ISE Communication Model

The figure above is from the . If you’re considering deploying ISE, I really recommend reading all  before you plan your implementation.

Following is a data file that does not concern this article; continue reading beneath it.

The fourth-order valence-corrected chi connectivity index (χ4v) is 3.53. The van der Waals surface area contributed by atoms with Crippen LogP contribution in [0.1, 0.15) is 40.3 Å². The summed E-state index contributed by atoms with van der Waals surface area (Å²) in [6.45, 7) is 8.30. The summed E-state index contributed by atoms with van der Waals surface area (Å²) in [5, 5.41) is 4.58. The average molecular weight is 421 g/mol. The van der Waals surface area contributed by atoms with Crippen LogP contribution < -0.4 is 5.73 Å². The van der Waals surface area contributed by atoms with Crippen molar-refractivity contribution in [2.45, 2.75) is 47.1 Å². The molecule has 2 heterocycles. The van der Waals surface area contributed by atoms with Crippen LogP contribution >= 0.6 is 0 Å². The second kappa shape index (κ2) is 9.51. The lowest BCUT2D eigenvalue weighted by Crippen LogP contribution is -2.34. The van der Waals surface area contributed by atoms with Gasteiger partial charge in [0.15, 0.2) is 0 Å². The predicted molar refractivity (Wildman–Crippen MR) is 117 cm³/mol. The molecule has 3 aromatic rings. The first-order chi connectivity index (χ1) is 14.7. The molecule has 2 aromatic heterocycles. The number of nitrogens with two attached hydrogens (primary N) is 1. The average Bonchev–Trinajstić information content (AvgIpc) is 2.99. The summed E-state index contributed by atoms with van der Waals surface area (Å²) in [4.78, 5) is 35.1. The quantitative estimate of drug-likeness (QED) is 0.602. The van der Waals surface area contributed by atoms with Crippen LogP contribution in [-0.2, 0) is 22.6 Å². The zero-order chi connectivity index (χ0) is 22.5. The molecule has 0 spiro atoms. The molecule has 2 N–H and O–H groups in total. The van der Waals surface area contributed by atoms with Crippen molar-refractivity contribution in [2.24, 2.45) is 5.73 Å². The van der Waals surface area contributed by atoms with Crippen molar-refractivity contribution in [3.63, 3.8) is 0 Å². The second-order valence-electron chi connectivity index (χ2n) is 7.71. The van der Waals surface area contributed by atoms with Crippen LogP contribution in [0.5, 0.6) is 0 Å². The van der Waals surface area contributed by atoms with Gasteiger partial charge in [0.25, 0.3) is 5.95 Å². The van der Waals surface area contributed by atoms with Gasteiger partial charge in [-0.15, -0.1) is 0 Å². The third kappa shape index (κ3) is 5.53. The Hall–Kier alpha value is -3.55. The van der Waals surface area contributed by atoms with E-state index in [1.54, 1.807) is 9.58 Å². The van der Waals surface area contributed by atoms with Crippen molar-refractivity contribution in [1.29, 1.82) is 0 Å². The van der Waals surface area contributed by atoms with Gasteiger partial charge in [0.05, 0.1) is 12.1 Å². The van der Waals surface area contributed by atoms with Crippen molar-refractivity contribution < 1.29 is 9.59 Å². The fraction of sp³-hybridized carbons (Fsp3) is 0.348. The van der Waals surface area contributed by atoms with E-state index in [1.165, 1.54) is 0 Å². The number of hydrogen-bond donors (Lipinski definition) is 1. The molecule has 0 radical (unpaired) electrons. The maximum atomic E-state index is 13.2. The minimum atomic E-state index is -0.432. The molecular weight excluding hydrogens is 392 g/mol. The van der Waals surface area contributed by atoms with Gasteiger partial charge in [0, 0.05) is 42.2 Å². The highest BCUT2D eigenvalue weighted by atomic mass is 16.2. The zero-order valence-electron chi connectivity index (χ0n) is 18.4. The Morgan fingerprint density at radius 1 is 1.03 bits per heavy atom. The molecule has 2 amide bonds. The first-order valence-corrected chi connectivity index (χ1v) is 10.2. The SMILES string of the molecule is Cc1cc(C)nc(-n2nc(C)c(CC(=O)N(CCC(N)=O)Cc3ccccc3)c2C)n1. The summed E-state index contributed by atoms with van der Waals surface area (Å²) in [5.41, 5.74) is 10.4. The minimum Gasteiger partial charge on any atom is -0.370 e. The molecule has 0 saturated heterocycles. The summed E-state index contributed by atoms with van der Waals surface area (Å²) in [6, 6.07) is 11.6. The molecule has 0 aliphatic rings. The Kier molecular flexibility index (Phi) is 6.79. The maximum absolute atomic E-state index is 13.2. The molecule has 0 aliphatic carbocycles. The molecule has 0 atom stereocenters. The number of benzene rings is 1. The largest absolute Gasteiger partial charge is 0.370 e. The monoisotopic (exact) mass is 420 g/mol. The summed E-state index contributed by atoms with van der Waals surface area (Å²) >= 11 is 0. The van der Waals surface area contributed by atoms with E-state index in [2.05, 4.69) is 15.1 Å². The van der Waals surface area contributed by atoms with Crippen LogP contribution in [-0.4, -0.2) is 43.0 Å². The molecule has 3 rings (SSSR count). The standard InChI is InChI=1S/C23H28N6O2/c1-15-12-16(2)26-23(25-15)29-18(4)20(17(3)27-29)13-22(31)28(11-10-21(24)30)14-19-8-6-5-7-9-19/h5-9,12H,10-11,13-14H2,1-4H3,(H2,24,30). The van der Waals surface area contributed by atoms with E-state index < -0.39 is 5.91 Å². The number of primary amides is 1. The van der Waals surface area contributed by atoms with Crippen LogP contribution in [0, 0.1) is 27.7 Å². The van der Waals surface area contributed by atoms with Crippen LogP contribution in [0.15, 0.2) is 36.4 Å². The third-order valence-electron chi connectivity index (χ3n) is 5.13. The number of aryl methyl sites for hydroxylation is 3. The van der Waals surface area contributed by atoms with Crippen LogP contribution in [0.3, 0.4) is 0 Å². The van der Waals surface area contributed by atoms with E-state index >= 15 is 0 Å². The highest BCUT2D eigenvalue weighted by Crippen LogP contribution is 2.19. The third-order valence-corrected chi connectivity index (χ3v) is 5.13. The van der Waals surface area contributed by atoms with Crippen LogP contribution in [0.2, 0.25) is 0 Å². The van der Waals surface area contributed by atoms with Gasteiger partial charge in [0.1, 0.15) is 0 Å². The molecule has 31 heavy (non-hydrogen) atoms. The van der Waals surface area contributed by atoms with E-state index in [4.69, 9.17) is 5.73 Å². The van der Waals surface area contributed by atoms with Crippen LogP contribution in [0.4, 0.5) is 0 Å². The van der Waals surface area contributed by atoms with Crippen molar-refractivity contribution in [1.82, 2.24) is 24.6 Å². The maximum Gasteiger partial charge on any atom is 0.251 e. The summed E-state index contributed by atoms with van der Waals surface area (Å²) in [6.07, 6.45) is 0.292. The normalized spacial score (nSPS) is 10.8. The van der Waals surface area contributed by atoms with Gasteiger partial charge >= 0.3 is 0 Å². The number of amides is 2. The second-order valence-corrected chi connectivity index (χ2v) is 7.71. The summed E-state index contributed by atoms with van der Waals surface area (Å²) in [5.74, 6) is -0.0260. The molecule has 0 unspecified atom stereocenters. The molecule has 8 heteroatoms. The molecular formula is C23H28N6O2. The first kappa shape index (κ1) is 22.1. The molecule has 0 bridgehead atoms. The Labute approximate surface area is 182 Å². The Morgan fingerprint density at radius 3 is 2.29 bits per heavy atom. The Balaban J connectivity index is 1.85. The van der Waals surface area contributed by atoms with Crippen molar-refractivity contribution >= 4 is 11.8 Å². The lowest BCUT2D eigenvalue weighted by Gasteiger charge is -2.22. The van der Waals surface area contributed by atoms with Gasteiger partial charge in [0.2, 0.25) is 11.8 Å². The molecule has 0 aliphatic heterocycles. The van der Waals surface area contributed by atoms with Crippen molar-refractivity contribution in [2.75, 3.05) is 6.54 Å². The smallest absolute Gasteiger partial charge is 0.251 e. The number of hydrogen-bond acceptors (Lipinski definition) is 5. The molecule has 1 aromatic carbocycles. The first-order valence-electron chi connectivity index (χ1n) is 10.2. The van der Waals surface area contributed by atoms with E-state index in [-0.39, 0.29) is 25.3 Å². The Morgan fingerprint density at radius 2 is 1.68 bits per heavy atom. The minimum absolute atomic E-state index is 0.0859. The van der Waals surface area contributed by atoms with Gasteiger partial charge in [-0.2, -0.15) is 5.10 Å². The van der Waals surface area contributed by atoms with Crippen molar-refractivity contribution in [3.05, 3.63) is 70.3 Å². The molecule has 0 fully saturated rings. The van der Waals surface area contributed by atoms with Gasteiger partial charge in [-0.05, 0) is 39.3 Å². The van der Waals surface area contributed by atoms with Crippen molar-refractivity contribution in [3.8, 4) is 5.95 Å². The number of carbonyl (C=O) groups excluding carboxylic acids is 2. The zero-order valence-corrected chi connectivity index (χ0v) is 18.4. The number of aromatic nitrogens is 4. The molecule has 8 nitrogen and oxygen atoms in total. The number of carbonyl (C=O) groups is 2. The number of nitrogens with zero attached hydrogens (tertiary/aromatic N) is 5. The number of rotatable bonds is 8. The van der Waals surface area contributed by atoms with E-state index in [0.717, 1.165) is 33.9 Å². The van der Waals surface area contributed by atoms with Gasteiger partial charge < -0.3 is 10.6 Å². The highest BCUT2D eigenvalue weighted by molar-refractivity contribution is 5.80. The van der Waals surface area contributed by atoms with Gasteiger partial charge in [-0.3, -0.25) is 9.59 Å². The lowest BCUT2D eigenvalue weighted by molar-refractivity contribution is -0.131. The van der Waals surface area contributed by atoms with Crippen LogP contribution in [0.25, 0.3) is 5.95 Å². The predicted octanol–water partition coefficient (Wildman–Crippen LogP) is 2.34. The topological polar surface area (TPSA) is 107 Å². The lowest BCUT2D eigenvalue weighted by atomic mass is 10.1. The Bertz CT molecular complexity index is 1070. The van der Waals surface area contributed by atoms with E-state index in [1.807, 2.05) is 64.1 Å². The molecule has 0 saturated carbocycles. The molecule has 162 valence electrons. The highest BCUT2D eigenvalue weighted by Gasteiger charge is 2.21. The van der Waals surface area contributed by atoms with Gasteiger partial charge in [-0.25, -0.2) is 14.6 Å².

Communication starts with the endpoint. This could be a laptop, smartphone, tablet, security camera, videoconferencing system — anything that requires network access. The client must connect through a network access device — a switch, a wireless LAN controller, or a VPN concentrator — in order to gain access to the network. This is where enforcement of all policies takes place. The endpoint is asked for authentication via an 802.1X request, and that request is sent to the Policy Services Node. At this point, the PSN has already been given a specific configuration from the Admin node. The PSN will process the credentials (it may need to query an external database for this; LDAP or Active Directory, for example), and based on the configuration set the PSN will make an authorization decision. The PSN sends the decision back to the network access device so it can enforce the decision. The network access device is sent specific actions to take for the session. Many actions can be taken atthis point depending on the policy, but a few common features are dynamic access lists, change of authorization (to switch VLANs, for example), and Security Group Tags (part of the Cisco TrustSec solution). Now the client can access specific resources based on what the PSN has sent back as a rule set. Alternatively, the client can be redirected to the guest login page or completely denied access to the network. All of these messages passed back and forth are all logged to the monitoring node, where they can be viewed from the admin node in an organized format.